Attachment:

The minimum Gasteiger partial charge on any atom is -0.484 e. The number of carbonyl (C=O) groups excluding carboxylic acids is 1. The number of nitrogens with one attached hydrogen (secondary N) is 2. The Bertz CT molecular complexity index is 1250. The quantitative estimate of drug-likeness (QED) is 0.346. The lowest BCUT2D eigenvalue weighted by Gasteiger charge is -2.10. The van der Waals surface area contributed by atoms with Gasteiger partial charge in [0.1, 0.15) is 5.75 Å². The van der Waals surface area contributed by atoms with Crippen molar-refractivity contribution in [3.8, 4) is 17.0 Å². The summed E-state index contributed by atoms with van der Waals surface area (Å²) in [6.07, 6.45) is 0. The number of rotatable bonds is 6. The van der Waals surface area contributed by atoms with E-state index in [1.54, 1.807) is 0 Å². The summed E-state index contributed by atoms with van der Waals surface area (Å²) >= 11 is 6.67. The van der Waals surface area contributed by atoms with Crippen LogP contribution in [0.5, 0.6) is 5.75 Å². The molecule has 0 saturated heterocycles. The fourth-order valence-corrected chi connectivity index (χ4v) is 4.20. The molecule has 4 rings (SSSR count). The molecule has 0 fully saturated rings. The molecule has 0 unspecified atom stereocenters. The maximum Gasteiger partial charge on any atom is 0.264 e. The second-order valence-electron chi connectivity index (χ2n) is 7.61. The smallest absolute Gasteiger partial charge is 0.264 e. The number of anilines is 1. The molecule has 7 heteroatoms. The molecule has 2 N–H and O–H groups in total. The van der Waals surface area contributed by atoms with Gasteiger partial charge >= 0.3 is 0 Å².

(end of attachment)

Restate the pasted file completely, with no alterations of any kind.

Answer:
The minimum Gasteiger partial charge on any atom is -0.484 e. The number of carbonyl (C=O) groups excluding carboxylic acids is 1. The number of nitrogens with one attached hydrogen (secondary N) is 2. The Bertz CT molecular complexity index is 1250. The quantitative estimate of drug-likeness (QED) is 0.346. The lowest BCUT2D eigenvalue weighted by Gasteiger charge is -2.10. The van der Waals surface area contributed by atoms with Gasteiger partial charge in [0.1, 0.15) is 5.75 Å². The van der Waals surface area contributed by atoms with Crippen molar-refractivity contribution in [3.8, 4) is 17.0 Å². The summed E-state index contributed by atoms with van der Waals surface area (Å²) in [6.07, 6.45) is 0. The number of rotatable bonds is 6. The van der Waals surface area contributed by atoms with E-state index in [1.54, 1.807) is 0 Å². The summed E-state index contributed by atoms with van der Waals surface area (Å²) >= 11 is 6.67. The van der Waals surface area contributed by atoms with Crippen LogP contribution in [0.5, 0.6) is 5.75 Å². The molecule has 0 saturated heterocycles. The fourth-order valence-corrected chi connectivity index (χ4v) is 4.20. The molecule has 4 rings (SSSR count). The molecule has 0 fully saturated rings. The molecule has 0 unspecified atom stereocenters. The maximum Gasteiger partial charge on any atom is 0.264 e. The second-order valence-electron chi connectivity index (χ2n) is 7.61. The smallest absolute Gasteiger partial charge is 0.264 e. The number of anilines is 1. The molecule has 7 heteroatoms. The molecule has 2 N–H and O–H groups in total. The van der Waals surface area contributed by atoms with Gasteiger partial charge >= 0.3 is 0 Å².